The back-end of TravelSuperMarket is heavily reliant on what the company refers to as "aggregation" - when a user fills out a form to fly from LHR to JFK, aggregation is the process of going out to partner APIs, pulling data back over HTTP, normalizing that data, and then pulling it back into the browser. In addition to re-platforming to support common aggregation and supporting business logic scenarios, the team's move to Reactive was tied to achieving a better baseline for creation of new features on the user facing application.
The legacy stack's constraints in meeting these new requirements included:
- Need for more modern patterns - the need for better approaches to achieve non-blocking, async, bulkheading and other popular Reactive system characteristics.
- Overly tied to specific servers - the stack was not well suited to flexing capacity in a cloud environment, and scaling elastically.
- Cost of ownership - in a world where TravelSuperMarket's site traffic is very spikey (can increase 300-400% in a short period of time), the platform financially penalized the company for bursting capacity.
- Shift to Open Source - The company was also interested to move away from .Net and C#, to an Open Source stack designed for a cloud environment.
From POC to Business Results
A proof of concept was built within 6 weeks using scalable squads of cross functional Cake Solutions engineers that had the autonomy to work on each part of the deliverables for the project. The proof of concept was never considered ‘throw-away’ code and acted as a thin slice of the most complex part of the project. By adopting this approach, the Java and Akka system was proven and its full power for being a reactive and scalable stack was demonstrated.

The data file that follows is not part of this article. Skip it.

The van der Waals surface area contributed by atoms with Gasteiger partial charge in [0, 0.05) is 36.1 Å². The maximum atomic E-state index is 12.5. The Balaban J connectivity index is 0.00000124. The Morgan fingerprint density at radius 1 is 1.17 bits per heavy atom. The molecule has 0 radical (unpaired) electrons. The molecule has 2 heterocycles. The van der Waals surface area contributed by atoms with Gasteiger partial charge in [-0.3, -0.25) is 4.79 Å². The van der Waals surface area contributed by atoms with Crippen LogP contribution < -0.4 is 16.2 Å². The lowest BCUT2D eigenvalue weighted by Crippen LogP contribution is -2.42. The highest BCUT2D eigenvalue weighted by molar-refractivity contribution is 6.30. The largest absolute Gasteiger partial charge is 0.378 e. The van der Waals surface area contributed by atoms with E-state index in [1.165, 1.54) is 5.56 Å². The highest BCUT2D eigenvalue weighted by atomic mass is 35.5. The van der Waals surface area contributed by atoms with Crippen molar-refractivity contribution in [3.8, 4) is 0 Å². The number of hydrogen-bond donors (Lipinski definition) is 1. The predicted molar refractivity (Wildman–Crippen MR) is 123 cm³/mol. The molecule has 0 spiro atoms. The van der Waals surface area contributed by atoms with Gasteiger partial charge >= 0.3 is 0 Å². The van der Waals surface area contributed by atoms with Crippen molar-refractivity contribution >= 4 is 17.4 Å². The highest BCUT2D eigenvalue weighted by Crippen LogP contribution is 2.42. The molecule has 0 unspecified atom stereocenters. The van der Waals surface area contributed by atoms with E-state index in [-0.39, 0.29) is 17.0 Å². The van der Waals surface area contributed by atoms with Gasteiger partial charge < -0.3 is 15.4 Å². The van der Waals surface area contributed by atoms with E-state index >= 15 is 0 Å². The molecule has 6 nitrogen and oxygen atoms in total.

Within five months, a minimum viable product was created. This had all the critical features required—including infrastructure, performance monitoring and integration with internal systems.
Using Akka and Play, we got a lot of the Reactive patterns for free. Non-blocking, async, the bulkheading—as our adoption of those Reactive concepts grew, being able to grow and scale as a business became more straightforward.Sulaiman Rafiq Technical Architect at MoneySuperMarket.com
- Top-line revenue growth - TravelSupermarket.com’s revenues are up 28% due to ongoing investment in technology
- From weeks to days on stack changes - it used to take 2-3 weeks for engineering changes at TravelSuperMarket to propagate; today it takes 2-3 days. This 700% productivity increase positively affects every aspect of feature creation through partner integration efforts, from starting a "story" to deploying to live.
- New product creation accelerated - as MoneySuperMarket creates new business "channels" the team estimates it's about twice as fast, reducing the time for channel onboarding from 6-7 months to 3-4 months (a 50% improvement).
- No more capacity planning - where in the past, advertising campaigns and the ensuing web traffic would require a lot of capacity planning, TravelSuperMarket's new stack allows new viral campaigns to be launched with much less thought up-front about the implications of spikes in traffic.
Read the Tech Republic article How one company improved developer productivity by 700% with reactive programming.